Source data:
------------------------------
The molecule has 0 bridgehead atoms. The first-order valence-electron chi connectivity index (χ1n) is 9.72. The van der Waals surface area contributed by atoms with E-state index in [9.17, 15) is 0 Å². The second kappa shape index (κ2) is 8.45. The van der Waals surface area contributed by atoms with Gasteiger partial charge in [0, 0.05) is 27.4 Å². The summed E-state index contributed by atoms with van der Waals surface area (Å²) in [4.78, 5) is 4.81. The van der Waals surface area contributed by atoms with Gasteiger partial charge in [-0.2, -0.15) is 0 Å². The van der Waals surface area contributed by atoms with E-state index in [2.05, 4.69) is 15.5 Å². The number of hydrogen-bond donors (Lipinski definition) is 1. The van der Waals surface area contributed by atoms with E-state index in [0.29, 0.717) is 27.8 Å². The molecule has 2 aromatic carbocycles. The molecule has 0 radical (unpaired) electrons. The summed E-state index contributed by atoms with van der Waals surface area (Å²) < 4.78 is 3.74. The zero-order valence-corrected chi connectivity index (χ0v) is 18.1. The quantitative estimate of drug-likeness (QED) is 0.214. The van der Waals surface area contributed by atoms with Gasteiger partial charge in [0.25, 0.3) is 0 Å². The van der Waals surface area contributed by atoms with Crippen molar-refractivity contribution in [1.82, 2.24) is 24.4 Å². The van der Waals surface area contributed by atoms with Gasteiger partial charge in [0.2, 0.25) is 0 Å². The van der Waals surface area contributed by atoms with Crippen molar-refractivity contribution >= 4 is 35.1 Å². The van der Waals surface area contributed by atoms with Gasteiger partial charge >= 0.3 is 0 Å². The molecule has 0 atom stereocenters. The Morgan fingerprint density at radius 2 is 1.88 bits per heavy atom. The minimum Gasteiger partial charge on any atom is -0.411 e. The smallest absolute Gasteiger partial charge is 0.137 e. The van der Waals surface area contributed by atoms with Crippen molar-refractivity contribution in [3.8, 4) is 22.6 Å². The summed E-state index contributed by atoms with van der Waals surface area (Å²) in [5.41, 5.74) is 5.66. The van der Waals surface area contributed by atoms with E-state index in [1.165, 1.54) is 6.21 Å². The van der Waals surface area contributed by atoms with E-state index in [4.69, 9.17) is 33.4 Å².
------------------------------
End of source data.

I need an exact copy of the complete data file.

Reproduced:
The molecule has 0 bridgehead atoms. The first-order valence-electron chi connectivity index (χ1n) is 9.72. The van der Waals surface area contributed by atoms with E-state index in [9.17, 15) is 0 Å². The second kappa shape index (κ2) is 8.45. The van der Waals surface area contributed by atoms with Gasteiger partial charge in [0, 0.05) is 27.4 Å². The summed E-state index contributed by atoms with van der Waals surface area (Å²) in [4.78, 5) is 4.81. The van der Waals surface area contributed by atoms with Gasteiger partial charge in [-0.2, -0.15) is 0 Å². The van der Waals surface area contributed by atoms with E-state index in [2.05, 4.69) is 15.5 Å². The number of hydrogen-bond donors (Lipinski definition) is 1. The van der Waals surface area contributed by atoms with E-state index in [0.29, 0.717) is 27.8 Å². The molecule has 2 aromatic carbocycles. The molecule has 0 radical (unpaired) electrons. The summed E-state index contributed by atoms with van der Waals surface area (Å²) < 4.78 is 3.74. The zero-order valence-corrected chi connectivity index (χ0v) is 18.1. The quantitative estimate of drug-likeness (QED) is 0.214. The van der Waals surface area contributed by atoms with Gasteiger partial charge in [0.25, 0.3) is 0 Å². The van der Waals surface area contributed by atoms with Crippen molar-refractivity contribution in [1.82, 2.24) is 24.4 Å². The van der Waals surface area contributed by atoms with Gasteiger partial charge in [0.2, 0.25) is 0 Å². The van der Waals surface area contributed by atoms with Crippen molar-refractivity contribution >= 4 is 35.1 Å². The van der Waals surface area contributed by atoms with Gasteiger partial charge >= 0.3 is 0 Å². The molecule has 0 atom stereocenters. The Morgan fingerprint density at radius 2 is 1.88 bits per heavy atom. The minimum Gasteiger partial charge on any atom is -0.411 e. The smallest absolute Gasteiger partial charge is 0.137 e. The van der Waals surface area contributed by atoms with Crippen molar-refractivity contribution in [3.8, 4) is 22.6 Å². The summed E-state index contributed by atoms with van der Waals surface area (Å²) in [5.41, 5.74) is 5.66. The van der Waals surface area contributed by atoms with E-state index in [1.165, 1.54) is 6.21 Å². The van der Waals surface area contributed by atoms with E-state index in [4.69, 9.17) is 33.4 Å².